In 2000, courts gave guidelines that the sentencing discount for a guilty plea should fall in the range of 10 to 25 per cent, considering the time the plea is entered, its usefulness and the complexity of the issues. Some eight years after this guideline, new laws were passed following concern about the trend of late guilty pleas in criminal trials. The new laws clearly set out the discount for pleas. If a plea of guilty is entered before an offender is committed for trial, a discount of 25 per cent should ordinarily be imposed. If entered after committal, the discount should ordinarily be up to 12.5 per cent. An offender may also be given a discount for cooperation with authorities.
One offender, Ellis, who had committed a number of armed robberies on post offices and commercial premises, confessed to a minister of religion, decided to contact a solicitor and then confessed to police. In Ellis’s case, the courts began by noting the leniency that should be given to someone entering a plea of guilty and then explained that where conviction follows a voluntary disclosure of guilt, a greater degree of leniency enters into the sentencing decision.
The court decided that the leniency to be shown to a person who discloses their responsibility for a crime would vary according to how likely it was that the police would eventually discover their guilt, and also the likelihood of their being able to prove it.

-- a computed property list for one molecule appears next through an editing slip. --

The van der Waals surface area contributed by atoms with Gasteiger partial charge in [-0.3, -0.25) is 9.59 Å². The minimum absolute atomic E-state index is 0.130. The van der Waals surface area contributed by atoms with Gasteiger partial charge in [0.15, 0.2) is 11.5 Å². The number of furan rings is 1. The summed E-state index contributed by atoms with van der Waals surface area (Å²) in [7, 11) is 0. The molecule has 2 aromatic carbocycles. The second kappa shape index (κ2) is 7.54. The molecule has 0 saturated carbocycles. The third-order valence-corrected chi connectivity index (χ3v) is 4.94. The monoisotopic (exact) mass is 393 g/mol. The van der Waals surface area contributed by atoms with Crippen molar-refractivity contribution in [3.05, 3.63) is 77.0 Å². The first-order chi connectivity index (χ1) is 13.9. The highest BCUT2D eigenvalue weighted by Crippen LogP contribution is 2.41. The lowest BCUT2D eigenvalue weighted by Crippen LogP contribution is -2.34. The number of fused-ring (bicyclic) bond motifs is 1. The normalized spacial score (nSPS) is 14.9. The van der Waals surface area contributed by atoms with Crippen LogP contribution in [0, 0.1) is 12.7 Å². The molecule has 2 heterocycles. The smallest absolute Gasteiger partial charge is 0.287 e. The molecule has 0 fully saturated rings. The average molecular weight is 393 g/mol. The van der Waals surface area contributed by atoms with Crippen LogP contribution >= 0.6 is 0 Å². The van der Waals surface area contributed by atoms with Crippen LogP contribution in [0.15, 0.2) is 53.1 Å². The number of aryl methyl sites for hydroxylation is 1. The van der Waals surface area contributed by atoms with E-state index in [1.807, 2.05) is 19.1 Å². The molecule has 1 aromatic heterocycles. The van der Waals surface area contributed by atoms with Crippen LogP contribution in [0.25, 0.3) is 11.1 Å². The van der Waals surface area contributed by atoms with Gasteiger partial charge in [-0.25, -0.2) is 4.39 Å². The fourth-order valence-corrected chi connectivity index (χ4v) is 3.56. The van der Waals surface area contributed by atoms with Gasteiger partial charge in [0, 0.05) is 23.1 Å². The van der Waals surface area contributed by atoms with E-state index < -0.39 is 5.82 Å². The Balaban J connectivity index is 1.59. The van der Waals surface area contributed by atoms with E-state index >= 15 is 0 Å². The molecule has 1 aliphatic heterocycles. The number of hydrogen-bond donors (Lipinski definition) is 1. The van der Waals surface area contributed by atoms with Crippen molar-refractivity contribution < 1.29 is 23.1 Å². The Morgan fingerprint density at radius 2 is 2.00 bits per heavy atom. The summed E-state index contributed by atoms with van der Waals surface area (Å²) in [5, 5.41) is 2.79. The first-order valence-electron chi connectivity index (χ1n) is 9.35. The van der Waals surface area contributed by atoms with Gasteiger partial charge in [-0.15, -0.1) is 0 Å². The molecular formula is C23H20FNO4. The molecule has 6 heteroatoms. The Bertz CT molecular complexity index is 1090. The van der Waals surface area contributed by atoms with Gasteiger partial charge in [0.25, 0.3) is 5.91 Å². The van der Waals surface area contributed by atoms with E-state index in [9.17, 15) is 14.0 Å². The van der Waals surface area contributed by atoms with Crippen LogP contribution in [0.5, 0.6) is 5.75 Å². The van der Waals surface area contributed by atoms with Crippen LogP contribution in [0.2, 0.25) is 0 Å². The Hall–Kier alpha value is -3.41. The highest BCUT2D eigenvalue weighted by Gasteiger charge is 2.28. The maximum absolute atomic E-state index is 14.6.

An ‘Ellis discount’, as it has become known, may in some cases be enough to result in a sentence other than full-time imprisonment, where such a sentence might otherwise be inevitable.
While it is understandable that a decision to go to police and confess involvement in a serious criminal matter would require some reflection, too much delay can result in the chance to obtain an Ellis discount being missed, or else seeing the potential discount being reduced.
It is better to make a confession as soon as possible, to ensure that the matter is brought before a court before the opportunity evaporates.
The courts have suggested that the total discount, whether for a plea of guilty, assistance to authorities, or an Ellis discount, should not exceed 50 per cent of what would otherwise be the appropriate penalty.